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Niall Ferguson

Niall Ferguson

Member of the Board, Belfer Center for Science and International Affairs

 

 

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December 28, 2009

"The Decade the World Tilted East"

Op-Ed, Financial Times

By Niall Ferguson, Member of the Board, Belfer Center for Science and International Affairs

"The question I wanted to pose was not especially original, but increasingly it seems to be the most interesting question a historian of the modern era can address. Just why, beginning in around 1500, did the less populous and apparently backward west of the Eurasian landmass come to dominate the rest of the world, including the more populous and more sophisticated societies of eastern Eurasia?"

 

AP Images

February 21, 2014

"Niall Ferguson: America's Global Retreat"

Op-Ed, Wall Street Journal

By Niall Ferguson, Member of the Board, Belfer Center for Science and International Affairs

Never mind the Fed's taper, it's the U.S. geopolitical taper that is stirring world anxiety. From Ukraine to Syria to the Pacific, a hands-off foreign policy invites more trouble.

 

 

October 15, 2012

"What Biden Doesn't Want You to Know"

Op-Ed, The Daily Beast

By Niall Ferguson, Member of the Board, Belfer Center for Science and International Affairs

"Current veep Joe Biden certainly sought to play last Thursday’s vice-presidential debate for laughs. Embarrassingly for Democrats, the laughs were mainly his own. Guffawing, chortling—all but slapping his thighs and wiping away the tears—Biden might equally well have been arguing about the relative merits of whiskey and poteen in a hostelry with a name like 'The Shamrock'" writes Niall Ferguson.

 

 

AP Photo

January/February 2010

"What 'Chimerica' Hath Wrought"

Magazine or Newspaper Article, American Interest

By Niall Ferguson, Member of the Board, Belfer Center for Science and International Affairs

"For a time, [Chimerica] was a symbiotic relationship that seemed like a marriage made in heaven. Put simply, one half did the saving, the other half the spending. Comparing net national savings as a proportion of Gross National Income, American savings declined from above 5 percent in the mid 1990s to virtually zero by 2005, while Chinese savings surged from below 30 percent to nearly 45 percent. This divergence in saving patterns allowed a tremendous explosion of debt in the United States, for one effect of the Asian "savings glut" was to make it much cheaper for households to borrow money than would otherwise have been the case."

 

 

December 28, 2009

"The Decade the World Tilted East"

Op-Ed, Financial Times

By Niall Ferguson, Member of the Board, Belfer Center for Science and International Affairs

"The question I wanted to pose was not especially original, but increasingly it seems to be the most interesting question a historian of the modern era can address. Just why, beginning in around 1500, did the less populous and apparently backward west of the Eurasian landmass come to dominate the rest of the world, including the more populous and more sophisticated societies of eastern Eurasia?"

 

AP Images

February 21, 2014

"Niall Ferguson: America's Global Retreat"

Op-Ed, Wall Street Journal

By Niall Ferguson, Member of the Board, Belfer Center for Science and International Affairs

Never mind the Fed's taper, it's the U.S. geopolitical taper that is stirring world anxiety. From Ukraine to Syria to the Pacific, a hands-off foreign policy invites more trouble.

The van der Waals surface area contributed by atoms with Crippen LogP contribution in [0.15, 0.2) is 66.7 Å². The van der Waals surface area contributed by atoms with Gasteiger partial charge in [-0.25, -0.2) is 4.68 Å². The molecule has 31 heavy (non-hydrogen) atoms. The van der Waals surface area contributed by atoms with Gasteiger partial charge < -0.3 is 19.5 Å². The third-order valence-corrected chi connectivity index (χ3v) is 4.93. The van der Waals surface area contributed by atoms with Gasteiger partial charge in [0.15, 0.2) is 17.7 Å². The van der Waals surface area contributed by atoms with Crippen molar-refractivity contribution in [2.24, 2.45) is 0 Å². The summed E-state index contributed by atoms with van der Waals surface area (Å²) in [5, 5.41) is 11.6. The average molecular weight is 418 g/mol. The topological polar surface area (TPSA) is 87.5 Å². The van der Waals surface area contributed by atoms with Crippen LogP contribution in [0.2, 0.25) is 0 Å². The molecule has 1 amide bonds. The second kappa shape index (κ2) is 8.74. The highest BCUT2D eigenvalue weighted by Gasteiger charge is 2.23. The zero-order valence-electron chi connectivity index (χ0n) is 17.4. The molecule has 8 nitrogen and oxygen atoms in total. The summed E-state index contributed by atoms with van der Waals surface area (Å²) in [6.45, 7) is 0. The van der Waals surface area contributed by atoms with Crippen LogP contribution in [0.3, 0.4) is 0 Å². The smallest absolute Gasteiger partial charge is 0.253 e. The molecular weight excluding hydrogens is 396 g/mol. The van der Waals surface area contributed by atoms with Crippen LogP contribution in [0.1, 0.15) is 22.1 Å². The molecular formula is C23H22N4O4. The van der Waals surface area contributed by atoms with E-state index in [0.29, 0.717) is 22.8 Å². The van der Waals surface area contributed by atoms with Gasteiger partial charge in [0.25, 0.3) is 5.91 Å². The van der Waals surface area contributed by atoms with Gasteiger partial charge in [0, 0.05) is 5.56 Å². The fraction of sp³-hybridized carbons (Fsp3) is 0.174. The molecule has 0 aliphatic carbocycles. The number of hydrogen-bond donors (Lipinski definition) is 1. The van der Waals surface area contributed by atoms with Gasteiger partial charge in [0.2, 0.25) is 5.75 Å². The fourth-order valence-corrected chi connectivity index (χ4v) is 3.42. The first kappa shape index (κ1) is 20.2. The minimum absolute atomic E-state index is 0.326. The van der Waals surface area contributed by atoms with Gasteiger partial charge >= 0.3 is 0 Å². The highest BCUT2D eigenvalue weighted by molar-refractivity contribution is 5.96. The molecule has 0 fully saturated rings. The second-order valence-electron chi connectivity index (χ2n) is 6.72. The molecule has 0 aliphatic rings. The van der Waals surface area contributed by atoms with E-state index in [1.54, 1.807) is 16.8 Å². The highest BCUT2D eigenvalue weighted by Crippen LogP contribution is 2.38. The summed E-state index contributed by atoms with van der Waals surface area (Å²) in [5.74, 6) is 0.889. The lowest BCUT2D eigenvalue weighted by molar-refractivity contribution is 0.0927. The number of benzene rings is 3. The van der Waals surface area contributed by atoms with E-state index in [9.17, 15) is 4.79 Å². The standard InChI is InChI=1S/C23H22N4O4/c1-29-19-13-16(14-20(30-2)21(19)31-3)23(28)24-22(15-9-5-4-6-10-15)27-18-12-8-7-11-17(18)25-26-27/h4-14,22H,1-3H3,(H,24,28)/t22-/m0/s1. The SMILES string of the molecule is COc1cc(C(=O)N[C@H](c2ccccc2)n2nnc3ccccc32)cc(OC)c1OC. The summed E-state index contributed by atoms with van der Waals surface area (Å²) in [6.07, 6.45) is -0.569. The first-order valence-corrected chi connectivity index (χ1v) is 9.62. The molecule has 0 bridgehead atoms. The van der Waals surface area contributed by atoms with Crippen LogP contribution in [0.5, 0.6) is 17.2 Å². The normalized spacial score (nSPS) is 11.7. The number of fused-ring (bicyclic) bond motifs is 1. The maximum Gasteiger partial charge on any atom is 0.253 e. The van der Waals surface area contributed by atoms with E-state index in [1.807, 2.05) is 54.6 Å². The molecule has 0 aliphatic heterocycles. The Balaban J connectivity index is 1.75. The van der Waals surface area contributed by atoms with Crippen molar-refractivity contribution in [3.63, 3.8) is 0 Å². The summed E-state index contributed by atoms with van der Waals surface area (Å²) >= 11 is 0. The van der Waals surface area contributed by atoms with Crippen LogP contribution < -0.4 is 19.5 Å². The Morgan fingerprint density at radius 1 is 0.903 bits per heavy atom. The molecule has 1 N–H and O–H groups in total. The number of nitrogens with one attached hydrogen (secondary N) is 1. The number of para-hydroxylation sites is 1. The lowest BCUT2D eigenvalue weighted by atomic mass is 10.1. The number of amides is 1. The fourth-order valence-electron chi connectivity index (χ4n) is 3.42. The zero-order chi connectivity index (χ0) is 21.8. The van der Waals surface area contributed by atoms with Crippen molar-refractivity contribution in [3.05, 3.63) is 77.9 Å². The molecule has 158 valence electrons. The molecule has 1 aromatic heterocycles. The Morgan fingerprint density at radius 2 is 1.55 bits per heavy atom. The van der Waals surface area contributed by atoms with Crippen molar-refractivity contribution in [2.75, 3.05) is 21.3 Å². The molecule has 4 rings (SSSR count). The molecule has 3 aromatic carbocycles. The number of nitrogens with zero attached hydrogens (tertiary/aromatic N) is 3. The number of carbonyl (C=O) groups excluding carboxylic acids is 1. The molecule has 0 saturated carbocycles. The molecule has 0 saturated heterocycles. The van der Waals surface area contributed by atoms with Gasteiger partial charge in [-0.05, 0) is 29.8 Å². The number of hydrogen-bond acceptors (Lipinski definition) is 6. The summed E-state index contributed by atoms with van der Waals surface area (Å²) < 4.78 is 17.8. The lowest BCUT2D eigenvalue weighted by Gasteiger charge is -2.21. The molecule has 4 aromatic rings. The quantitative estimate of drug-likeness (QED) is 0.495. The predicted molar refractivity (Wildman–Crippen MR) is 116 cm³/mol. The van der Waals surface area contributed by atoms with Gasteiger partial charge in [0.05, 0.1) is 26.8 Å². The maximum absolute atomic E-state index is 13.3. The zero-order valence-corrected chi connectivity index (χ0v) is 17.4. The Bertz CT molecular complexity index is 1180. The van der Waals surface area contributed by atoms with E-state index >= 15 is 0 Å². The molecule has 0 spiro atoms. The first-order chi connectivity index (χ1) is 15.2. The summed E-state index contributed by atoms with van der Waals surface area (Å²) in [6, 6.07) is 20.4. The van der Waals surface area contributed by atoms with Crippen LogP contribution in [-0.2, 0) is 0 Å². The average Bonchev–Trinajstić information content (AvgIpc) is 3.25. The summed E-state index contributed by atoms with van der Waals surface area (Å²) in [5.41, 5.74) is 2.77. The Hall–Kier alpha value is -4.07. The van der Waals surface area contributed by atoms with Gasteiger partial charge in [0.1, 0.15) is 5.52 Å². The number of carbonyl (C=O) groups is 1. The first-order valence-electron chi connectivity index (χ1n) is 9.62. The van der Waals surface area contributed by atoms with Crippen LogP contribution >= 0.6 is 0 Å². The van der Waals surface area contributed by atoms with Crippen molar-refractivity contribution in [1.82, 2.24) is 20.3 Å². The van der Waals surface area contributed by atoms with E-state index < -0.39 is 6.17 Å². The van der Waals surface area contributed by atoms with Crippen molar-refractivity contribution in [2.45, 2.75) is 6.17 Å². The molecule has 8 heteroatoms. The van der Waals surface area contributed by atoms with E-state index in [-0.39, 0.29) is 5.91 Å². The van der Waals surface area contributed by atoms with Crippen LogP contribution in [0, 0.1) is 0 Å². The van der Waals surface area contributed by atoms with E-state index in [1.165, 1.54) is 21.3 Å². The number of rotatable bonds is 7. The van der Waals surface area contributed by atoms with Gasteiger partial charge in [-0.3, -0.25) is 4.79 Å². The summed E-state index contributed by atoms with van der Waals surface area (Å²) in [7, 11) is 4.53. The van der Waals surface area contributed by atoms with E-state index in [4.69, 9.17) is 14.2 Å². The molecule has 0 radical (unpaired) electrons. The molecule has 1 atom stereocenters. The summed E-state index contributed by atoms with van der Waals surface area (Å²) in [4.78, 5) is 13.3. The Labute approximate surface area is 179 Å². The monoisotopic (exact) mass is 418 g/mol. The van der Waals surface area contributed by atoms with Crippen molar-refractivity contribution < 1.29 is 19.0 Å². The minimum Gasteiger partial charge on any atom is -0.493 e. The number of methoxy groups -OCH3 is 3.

AP Photo

February 11, 2010

"A Greek Crisis is Coming to America"

Op-Ed, Financial Times

By Niall Ferguson, Member of the Board, Belfer Center for Science and International Affairs

"...[T]he idiosyncrasies of the eurozone should not distract us from the general nature of the fiscal crisis that is now afflicting most western economies. Call it the fractal geometry of debt: the problem is essentially the same from Iceland to Ireland to Britain to the US. It just comes in widely differing sizes."

 

 

AP Photo

January/February 2010

"What 'Chimerica' Hath Wrought"

Magazine or Newspaper Article, American Interest

By Niall Ferguson, Member of the Board, Belfer Center for Science and International Affairs

"For a time, [Chimerica] was a symbiotic relationship that seemed like a marriage made in heaven. Put simply, one half did the saving, the other half the spending. Comparing net national savings as a proportion of Gross National Income, American savings declined from above 5 percent in the mid 1990s to virtually zero by 2005, while Chinese savings surged from below 30 percent to nearly 45 percent. This divergence in saving patterns allowed a tremendous explosion of debt in the United States, for one effect of the Asian "savings glut" was to make it much cheaper for households to borrow money than would otherwise have been the case."

 

 

AP Photo

November 16, 2009

"The Great Wallop"

Op-Ed, New York Times

By Niall Ferguson, Member of the Board, Belfer Center for Science and International Affairs and Moritz Schularick

"A few years ago we came up with the term "Chimerica" to describe the combination of the Chinese and American economies, which together had become the key driver of the global economy," says Niall Ferguson member of the Belfer Center's board of directors. "Correcting the economic imbalance between the United States and China - the dissolution of Chimerica - is now indispensable if equilibrium is to be restored to the world economy."

 

iStock Photo

July 14, 2008

"China’s War on Nature"

Op-Ed, Financial Times

By Niall Ferguson, Member of the Board, Belfer Center for Science and International Affairs

Niall Ferguson analyzes China's ability to use the 2008 Beijing Olympics as a way to peacefully gain power in international politics.

 

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